Gadiculus

Gadiculus, or the silvery pouts, are genus of cod, fishes in the family Gadidae. They are distributed in the coastal waters of the Northeast Atlantic and the adjacent Mediterranean Sea. They do not grow larger than 15 cm (5.9 in) and are of minor importance to local commercial fisheries.

Haddock

The haddock (Melanogrammus aeglefinus) is a saltwater fish from the family Gadidae, the true cods, it is the only species in the monotypic genus Melanogrammus. It is found in the North Atlantic Ocean and associated seas where it is an important species for fisheries, especially in northern Europe. It is also an important food fish and it is marketed fresh, frozen and smoked; smoked varieties include the Finnan haddie and the Arbroath smokie.

Hake

The term hake refers to fish in either of:

Family Merlucciidae of northern and southern oceans

Family Phycidae (sometimes subfamily Phycinae in family Gadidae) of the northern oceans

List of diseases and parasites in cod

Cod and related species in the family Gadidae are susceptible to a variety of diseases and parasites.

Merlangius

Merlangius merlangus, commonly known as whiting or merling, is an important food fish in the eastern North Atlantic Ocean and the northern Mediterranean, western Baltic, and Black Sea. In Anglophonic countries outside the whiting's natural range, the name has been applied to various other species of fish.

Microgadus

Microgadus, the Tomcods, is a genus of cods.

Norway pollock

The Norway pollock is a rare fish of the Gadidae (codfish) family, known from the Barents Sea waters of northern Norway and Russia. The fish is close to the Alaska pollock of the Pacific Ocean (Gadus chalcogrammus = Theragra chalcogramma), and was first named as another species in the same genus, Theragra finnmarchica Kofoed, 1956. Currently it is considered to be conspecific with the Pacific species and is attributed to Gadus chalcogrammus. The history of the species in the Barents Sea is unknown.

Pollock

Pollock (pronounced ) is the common name used for either of the two species of North Atlantic marine fish in the genus Pollachius. Pollachius pollachius is referred to as pollock in both North America and the United Kingdom, while Pollachius virens today is usually known as coley in the British Isles (derived from the older name coalfish). Other names for P. pollachius include the Atlantic pollock, European pollock, lieu jaune, and lythe; while P. virens is also known as Boston blue (distinct from bluefish), silver bill, or saithe.

Poor cod

The poor cod, Trisopterus minutus, is a temperate marine fish belonging to the cod family (Gadidae). It is red brown in colour and has a pronounced chin barbel. It may grow up to a length of 40 cm. It is usually found in small shoals at depths between 10 and 300 metres on muddy or sandy bottoms. Its distribution spans the eastern Atlantic; from Norwegian coasts to Portugal and along the Atlantic coast of Morocco; also in the Mediterranean. Spawning takes place towards the end of winter. They are often regarded as a mini species and are commonly confused with pouting as they have a similar appearance. They are often seen as a menace for anglers and have little commercial value and so are not currently at any risk of extinction.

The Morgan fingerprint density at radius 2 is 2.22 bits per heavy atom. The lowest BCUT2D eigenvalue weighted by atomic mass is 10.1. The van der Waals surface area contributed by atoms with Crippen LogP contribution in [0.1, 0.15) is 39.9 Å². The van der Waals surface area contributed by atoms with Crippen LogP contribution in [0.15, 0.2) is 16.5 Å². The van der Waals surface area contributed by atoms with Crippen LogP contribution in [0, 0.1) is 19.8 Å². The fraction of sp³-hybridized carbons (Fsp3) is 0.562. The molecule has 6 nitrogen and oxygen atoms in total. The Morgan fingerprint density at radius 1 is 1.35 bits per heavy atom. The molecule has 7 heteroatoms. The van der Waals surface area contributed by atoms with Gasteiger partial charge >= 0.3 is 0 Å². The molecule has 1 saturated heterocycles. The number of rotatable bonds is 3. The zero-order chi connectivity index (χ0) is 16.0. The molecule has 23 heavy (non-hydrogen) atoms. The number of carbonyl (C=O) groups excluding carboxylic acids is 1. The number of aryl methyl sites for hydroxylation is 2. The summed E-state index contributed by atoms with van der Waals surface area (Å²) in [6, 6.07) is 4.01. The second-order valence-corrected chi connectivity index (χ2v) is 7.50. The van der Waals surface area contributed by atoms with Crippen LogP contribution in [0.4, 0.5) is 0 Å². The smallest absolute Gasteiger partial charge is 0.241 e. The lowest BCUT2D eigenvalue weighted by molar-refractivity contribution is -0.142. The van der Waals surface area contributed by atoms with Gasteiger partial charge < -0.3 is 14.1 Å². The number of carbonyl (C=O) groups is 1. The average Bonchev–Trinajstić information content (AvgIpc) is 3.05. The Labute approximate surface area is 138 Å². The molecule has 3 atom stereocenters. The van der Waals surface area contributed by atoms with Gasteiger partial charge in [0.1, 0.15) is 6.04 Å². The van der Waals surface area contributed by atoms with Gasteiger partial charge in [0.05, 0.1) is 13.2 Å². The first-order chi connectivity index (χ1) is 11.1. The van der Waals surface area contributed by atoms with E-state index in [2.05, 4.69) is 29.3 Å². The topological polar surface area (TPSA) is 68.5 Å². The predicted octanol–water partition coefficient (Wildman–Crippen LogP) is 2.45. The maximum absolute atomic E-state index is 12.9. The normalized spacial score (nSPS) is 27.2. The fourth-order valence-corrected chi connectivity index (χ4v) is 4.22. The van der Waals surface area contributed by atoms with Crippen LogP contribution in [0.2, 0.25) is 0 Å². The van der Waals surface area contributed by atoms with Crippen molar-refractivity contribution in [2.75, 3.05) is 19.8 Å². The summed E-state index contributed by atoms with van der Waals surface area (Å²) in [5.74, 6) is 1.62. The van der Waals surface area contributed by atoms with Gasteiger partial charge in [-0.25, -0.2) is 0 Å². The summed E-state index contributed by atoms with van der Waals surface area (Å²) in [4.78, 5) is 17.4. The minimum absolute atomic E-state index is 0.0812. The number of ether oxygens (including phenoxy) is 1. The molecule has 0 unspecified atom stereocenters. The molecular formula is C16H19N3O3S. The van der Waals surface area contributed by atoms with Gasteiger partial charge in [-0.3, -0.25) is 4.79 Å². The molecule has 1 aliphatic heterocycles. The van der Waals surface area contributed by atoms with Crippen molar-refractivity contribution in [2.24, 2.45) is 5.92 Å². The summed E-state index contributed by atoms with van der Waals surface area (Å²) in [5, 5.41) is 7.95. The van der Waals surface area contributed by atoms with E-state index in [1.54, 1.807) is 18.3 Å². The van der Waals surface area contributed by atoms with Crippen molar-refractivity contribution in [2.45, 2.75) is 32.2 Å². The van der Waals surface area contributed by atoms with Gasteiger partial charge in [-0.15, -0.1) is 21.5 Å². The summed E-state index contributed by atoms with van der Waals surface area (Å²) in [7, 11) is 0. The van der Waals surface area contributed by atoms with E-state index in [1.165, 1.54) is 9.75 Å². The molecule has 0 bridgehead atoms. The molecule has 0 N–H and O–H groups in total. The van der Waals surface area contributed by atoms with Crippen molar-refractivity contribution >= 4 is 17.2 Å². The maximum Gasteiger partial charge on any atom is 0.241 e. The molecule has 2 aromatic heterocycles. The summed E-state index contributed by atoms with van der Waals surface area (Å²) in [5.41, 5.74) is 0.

They feed on crustaceans, small fish and marine worm. They are eaten by seals, dolphins and larger fish. It is commercially harvested for the production of fish meal, and in southern Europe as food.

Raniceps raninus

The tadpole fish (Raniceps raninus) is a species of Gadidae fish native to the northeast Atlantic Ocean around the coasts of France, Ireland, and the United Kingdom and the North Sea. This species grows to a total length of 27.5 cm (10.8 in). It is of no importance to the commercial fishery industry, though it can be found in the aquarium trade and is displayed in public aquaria.

Saffron cod

The saffron cod (Eleginus gracilis) is a commercially harvested fish closely related to true cods (genus Gadus). It is dark grey-green to brown, with spots on its sides and pale towards the belly. It may grow to 60 cm and weigh up to 1.3 kg.

Its range spans the North Pacific, from Korea and the Sea of Okhotsk in the west to the northern Gulf of Alaska and eastern Banks Island in the east. It normally occurs in shallow coastal waters at less than 60 m depth but may also be found at depths up to 200 m. The saffron cod may also enter brackish and even fresh waters, occurring quite far up rivers and streams, but remaining within regions of tidal influence.

Saffron cods begin to mature during their third year of life. They feed on fish and small crustaceans. They are commercially fished in many areas of the northwestern Pacific. The country with the largest catch is Russia. It is used for human consumption in the Russian Federation and Japan, fresh or frozen.

Trisopterus esmarkii

Trisopterus esmarkii, the Norway pout, is a species of fish in the cod family. It is found in the Barents Sea, North Sea, Baltic Sea, off the coasts of Norway, Iceland, the British Isles and elsewhere in the northeast Atlantic Ocean. It prefers depths between 100 and 200 m (330–660 ft), but occurs from 50 to 300 m (160–980 ft). Norway pout can reach 35 cm (14 in), but are more common at around 19 cm (7.5 in).It is extensively fished, mostly for conversion into fishmeal, with 877,910 t taken in 1974, and only 39,223 t taken in 2008.

Trisopterus luscus

Trisopterus luscus (bib, pout whiting, pout or most commonly pouting) is a seafish belonging to the cod family (Gadidae).

Whiting (fish)

A number of Actinopterygiian fish have been given the common name whiting.